The automated economy

“We are at the brink of another Industrial Revolution”, argue Erik Brynjolfsson and Andrew McAfee in The Second Machine Age. If the first Industrial Revolution was about creating more effective power systems, such as the steam engine, the new generation of machines will also assume cognitive tasks.

Could that mean John Maynard Keynes was right? As Elizabeth Kolbert recounts in The New Yorker, his book, Economic Possibilities for Our Grandchildren, published shortly after the Great Depression, predicted that technological progress would lift our “standard of life” so high that by 2028 money would be of secondary concern. “Our grandchildren,” he mused, would work about three hours a day, “and even this reduced schedule would represent more labour than was actually necessary.”

The second machine age could destroy jobs, erode the middle class, create a new “digital social Darwinism” and deepen inequality. To counter this, Brynjolfsson and McAfee suggest we should learn to race with rather than against the machines. If we learn fast and work hard, progress will make us more productive, not less busy. But why not aim for the utopia of Keynes?

The robot revolution

From self-driving cars to delivery drones, robots are leaving the factory floor. Compared to the size of the industrial robotics market, service robots are still niche, but rapid advances in machine vision, tactile sensors, autonomous navigation and other technologies make them better and better at dealing with unpredictable environments where they have to respond, react and collaborate.

When rethinking climate change, how will economies and societies determine where technologies will take us – and where we will take our technologies?

Author’s comments:

Shifting away from capitalism is needed to invest in the correct technology at the right time, whilst achieving; ethics, organic growth, stability and productive control!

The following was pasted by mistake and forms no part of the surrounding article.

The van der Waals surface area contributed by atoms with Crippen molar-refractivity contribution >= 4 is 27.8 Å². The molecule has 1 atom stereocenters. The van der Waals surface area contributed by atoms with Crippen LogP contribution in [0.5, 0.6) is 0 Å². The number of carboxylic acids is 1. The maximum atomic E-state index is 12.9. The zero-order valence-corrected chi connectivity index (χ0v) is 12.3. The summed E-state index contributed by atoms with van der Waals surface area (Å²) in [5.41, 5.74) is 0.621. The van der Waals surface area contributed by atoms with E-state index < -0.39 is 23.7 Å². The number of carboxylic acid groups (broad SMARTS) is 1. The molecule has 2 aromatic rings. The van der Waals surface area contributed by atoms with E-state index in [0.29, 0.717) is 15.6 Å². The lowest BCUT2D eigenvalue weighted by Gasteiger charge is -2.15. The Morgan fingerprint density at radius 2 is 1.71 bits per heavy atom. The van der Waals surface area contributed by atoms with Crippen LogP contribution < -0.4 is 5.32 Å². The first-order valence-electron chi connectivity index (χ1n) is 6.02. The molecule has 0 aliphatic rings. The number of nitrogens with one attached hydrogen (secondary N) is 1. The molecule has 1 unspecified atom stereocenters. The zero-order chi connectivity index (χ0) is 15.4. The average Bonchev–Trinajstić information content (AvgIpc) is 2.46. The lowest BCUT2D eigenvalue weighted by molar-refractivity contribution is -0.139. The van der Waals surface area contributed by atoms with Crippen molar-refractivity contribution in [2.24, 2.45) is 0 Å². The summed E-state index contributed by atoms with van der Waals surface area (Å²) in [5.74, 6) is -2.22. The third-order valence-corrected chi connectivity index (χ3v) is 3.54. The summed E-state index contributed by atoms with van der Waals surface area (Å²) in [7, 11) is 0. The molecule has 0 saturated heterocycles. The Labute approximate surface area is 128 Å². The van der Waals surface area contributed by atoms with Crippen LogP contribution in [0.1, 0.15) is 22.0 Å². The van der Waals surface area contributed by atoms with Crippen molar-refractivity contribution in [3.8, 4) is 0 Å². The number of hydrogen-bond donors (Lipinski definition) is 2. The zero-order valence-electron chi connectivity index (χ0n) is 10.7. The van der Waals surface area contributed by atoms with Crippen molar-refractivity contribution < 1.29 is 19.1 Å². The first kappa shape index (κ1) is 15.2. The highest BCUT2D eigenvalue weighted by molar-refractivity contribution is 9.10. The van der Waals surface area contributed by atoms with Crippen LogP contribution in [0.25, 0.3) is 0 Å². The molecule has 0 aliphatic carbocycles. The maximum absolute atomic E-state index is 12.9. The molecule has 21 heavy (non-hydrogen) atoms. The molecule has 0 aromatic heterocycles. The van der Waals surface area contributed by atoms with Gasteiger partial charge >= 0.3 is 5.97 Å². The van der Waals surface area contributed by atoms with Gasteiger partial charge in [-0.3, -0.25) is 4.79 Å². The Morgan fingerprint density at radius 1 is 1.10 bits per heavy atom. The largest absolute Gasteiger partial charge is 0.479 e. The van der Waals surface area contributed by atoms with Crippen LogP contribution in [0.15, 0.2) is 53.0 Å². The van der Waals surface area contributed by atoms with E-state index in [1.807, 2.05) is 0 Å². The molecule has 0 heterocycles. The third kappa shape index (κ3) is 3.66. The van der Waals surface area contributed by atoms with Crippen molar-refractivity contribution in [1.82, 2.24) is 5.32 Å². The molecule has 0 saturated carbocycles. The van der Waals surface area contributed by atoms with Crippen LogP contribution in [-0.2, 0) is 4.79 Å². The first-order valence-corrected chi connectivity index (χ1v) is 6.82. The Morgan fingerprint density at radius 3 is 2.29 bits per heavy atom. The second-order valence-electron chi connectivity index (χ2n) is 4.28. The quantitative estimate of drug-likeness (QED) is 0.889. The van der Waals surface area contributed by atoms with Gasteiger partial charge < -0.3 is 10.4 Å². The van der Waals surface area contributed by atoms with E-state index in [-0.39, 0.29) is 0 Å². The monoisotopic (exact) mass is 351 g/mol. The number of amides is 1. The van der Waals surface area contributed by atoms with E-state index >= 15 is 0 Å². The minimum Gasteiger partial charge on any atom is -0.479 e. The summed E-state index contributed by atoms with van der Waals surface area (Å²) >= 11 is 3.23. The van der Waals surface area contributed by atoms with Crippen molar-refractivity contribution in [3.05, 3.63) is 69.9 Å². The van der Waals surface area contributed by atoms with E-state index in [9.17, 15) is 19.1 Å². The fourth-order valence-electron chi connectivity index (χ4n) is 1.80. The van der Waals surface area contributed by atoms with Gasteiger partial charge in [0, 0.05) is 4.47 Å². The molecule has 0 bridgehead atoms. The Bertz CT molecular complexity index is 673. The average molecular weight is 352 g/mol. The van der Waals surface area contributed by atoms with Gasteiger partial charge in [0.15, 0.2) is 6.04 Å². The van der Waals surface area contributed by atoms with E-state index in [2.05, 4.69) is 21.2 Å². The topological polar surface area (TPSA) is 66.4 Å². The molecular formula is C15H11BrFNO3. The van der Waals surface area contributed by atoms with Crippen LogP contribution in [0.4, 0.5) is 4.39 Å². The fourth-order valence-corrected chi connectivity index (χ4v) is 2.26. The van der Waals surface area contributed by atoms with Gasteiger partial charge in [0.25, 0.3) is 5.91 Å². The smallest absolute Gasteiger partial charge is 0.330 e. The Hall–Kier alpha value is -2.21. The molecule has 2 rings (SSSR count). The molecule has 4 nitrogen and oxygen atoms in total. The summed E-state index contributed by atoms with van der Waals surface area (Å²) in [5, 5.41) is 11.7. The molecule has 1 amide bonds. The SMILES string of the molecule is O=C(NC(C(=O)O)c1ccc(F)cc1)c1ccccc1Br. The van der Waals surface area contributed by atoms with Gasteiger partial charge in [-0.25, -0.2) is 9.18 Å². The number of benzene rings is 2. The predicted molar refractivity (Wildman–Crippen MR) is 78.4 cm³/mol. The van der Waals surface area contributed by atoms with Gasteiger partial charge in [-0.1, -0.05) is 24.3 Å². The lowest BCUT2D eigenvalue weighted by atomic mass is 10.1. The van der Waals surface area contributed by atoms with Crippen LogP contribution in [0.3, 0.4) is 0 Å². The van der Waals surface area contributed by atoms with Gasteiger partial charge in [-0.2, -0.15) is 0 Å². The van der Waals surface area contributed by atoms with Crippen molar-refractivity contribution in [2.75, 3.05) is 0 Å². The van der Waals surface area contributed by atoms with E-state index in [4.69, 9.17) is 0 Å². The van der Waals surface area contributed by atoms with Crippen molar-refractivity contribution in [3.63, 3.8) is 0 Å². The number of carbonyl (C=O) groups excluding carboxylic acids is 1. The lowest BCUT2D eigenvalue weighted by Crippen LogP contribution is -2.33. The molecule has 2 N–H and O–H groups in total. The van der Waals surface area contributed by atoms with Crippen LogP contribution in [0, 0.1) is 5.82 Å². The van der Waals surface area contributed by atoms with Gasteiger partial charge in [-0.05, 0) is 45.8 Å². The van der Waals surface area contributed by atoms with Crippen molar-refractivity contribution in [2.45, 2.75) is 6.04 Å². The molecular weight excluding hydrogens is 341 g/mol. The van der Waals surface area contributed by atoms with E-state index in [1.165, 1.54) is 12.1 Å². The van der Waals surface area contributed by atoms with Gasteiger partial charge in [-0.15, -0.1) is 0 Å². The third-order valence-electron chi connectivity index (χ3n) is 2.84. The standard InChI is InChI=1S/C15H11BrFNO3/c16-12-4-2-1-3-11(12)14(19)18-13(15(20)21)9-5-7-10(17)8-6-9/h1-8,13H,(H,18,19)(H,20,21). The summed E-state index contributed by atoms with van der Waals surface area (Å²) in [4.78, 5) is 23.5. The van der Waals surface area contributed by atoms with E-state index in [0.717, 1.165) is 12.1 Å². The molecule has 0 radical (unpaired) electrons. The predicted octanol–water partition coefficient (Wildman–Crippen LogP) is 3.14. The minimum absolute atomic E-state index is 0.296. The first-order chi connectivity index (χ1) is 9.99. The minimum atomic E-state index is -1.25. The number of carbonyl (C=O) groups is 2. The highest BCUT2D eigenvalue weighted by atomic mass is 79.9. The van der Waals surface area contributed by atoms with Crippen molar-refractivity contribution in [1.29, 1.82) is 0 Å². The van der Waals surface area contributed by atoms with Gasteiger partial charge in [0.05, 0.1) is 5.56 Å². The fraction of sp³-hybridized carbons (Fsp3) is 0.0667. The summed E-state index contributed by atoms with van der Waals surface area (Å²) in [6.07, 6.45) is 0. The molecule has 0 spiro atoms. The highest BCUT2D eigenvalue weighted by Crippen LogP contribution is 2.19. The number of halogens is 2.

Rethinking technological advancements and innovations being applied to combat climate change must in the first instance look at innovation derived from understanding fully the science within the environment in which the technology is applied and enhance the project engineering to improve; co-efficiency of performance, economic efficiencies and improved environmental impact through more innovative designs. Rather than merely trying to improve just the product engineering and technological advancements, whilst chasing letters after each other’s names for vanity purposes within the capitalist model.

I am currently involved in research and developing with Centre of Renewable Energy Sustainable Technologies at Loughborough Universities the following-  ‘Research Study’: Propulsion from Ion energy for merchant and commercial shipping.

Objective:  Try to investigate a possible solution to apply an Ion energy turbine to produce new green ship propulsion.

Basic idea: To investigate a new propulsion system for ships in order to fulfil CO2 emission requirements for the transportation sector, by making use of salt water to create ion energy. Rationale:  Attaching a wind turbine on a ship doesn’t sound economical because it will create drags and the total weight of the ship will be dramatically increased.  So most likely, a ship will require more energy, rather than energy being produced from the turbine. But an energy generator based on Ion might be a good option that avoids creating drag and is less weight, which could propel a ship through water.